Anti- Mandatory Miniumums
Mandatory minimums are sentencing laws that are involved with binding prison terms of a particular time for people convicted of some specific federal and state crimes. Most of these crimes include possession of gun, pornography, economic crimes or drug offences. They are mainly considered as “quick-fix solutions” to seemingly petty crimes (Smith, 599). Anti-mandatory minimums, on the other hand, are laws or campaigns that oppose the minimum thresholds on how certain crimes are handled. They are the exact opposite of mandatory minimum laws.
For any judicial practice, there needs to be policies and guidelines that govern the day to day running of activities and how cases are handled. This is where the mandatory minimum and the anti-mandatory minimums come in. This begs the question, can justice be best served by having the legislative wing of the government assigning fixed penalties to each committed crime? Should the legislative wing instead leave the judges to carry out the sentences to the mitigating and the aggravating facts of each crime within the stipulated range? These questions leave a lot to be desired.
While mandatory minimums are court decisions that aim at setting judicial thresholds limited by law, anti-minimums tend to oppose this campaign. Characteristically, people convicted of particular crimes get punished based on some set minimum standards (McMillion, 100). The mandatory sentencing regulations and laws tend to vary from country to country and so are the anti-mandatory minimums.
The proliferation of the mandatory minimums in recent decades has forced the concerned parties in criminal justice system in the United States to reassess this question. The United States’ Supreme Court upheld a lengthy term of incarceration concerning mandatory amendment over the challenge that violate 18th Amendment that prohibit unusual and cruel punitive measures.
To date, public officers on both sides of the divide support the amendment of the federal mandatory minimum laws of sentencing. To this end, two bills that enjoy bipartisanly support the amendment of the federal mandatory minimums are still under consideration. Over the past few decades, federal trials have seen a virtually unlimited discretion of sentencing. This was a move that was immensely challenged and criticized by the influential members of the legal establishments in the 1960s.
The mandatory minimums have not in any way done away with the sentencing disparities since they have not eliminated the sentencing discretion. Instead, they have shifted the discretion from the jury to the prosecutors. In this regard, judges have the mandate to impose punishment as required by law. This leaves the prosecutors with no comparison as their obligation to surcharge an accused with violation of the law carries a mandatory minimum. As a matter of fact, the prosecutors’ discretion over what to charge an accused are unreviewable.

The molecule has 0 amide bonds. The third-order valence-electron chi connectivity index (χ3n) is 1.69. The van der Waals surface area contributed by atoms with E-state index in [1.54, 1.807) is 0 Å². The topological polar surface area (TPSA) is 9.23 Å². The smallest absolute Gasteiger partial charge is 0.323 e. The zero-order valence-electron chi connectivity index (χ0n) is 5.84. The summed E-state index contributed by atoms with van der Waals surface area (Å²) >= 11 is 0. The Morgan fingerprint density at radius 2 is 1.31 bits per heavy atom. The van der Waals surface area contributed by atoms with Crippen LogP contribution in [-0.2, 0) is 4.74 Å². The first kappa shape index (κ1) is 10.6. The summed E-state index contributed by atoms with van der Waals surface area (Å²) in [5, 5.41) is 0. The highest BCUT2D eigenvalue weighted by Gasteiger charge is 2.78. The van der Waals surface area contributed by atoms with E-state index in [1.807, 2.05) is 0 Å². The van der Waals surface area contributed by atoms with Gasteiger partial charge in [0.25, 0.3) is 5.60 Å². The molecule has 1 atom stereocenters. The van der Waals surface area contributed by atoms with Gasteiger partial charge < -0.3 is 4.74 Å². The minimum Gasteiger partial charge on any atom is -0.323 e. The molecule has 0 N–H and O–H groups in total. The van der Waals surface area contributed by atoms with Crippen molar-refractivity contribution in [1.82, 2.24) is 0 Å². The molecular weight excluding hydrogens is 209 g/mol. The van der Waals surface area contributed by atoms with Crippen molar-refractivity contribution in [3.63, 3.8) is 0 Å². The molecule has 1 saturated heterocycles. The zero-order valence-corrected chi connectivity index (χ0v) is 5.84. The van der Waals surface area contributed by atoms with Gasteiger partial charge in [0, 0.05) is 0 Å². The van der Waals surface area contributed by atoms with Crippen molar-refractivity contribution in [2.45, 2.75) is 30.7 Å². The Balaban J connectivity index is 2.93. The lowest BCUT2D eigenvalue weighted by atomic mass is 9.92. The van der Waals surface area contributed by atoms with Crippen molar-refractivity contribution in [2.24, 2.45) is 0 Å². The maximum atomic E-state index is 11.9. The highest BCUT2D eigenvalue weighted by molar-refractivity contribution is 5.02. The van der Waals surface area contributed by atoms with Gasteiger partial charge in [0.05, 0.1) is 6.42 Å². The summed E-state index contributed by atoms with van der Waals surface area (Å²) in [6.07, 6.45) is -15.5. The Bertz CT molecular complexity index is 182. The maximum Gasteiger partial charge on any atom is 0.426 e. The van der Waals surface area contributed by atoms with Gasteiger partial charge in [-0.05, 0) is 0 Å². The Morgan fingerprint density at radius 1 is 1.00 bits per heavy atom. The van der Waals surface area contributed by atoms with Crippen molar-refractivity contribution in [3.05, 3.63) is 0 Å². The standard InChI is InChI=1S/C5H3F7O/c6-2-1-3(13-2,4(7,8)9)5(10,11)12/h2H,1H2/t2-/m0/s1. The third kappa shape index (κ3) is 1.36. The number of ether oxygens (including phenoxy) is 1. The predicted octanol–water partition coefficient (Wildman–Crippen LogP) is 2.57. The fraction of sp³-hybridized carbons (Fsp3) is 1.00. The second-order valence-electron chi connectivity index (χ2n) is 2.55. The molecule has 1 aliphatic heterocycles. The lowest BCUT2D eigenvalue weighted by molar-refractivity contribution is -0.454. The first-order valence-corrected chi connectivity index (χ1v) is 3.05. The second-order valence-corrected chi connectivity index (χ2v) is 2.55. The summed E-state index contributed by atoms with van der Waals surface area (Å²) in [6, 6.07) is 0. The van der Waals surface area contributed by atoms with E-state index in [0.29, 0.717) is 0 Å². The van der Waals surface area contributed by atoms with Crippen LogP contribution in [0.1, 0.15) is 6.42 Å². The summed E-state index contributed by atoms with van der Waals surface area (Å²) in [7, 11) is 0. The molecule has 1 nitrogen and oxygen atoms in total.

Scholars argue that unlimited judicial discretion is a better evil than the unbridled discretion of prosecutors. This is because the prosecuting team is never trained to sentence and thus lack the powers to exercise discretion is a rather transparent manner. The scholars further argue that prosecutors who benefit from successful convictions based on mandatory minimums lack the necessary and sufficient incentives to carry out their discretions as required. It is worth noting that mandatory minimum sentencing neither eliminates not stops crime. In light of this, is almost certain that evidence from any crime does not in any way show the mandatory minimums enacted on penalties. There are no apparent demonstrable marginal deterrent factors on the same.
These laws tend to bring sentencing disparities between the executing powers of judges and prosecutors. Judges are allowed to discern the crime committed and gave a fit punishment depending on the evidence presented while prosecutors are not allowed to give any other charges to a defendant if it a mandatory minimum crime. In such instances, the prosecutors tend to gain from successful convictions of mandatory minimums thus don’t have enough incentive to carry out their discretion as fit. Leaving the jury and judges to make these decisions on what kind of charges ought to be brought down to the convicted defendant. While in most cases, it is the prosecutors who end up dealing with such related cases. With that knowledge, how can we say that justice has been fully served?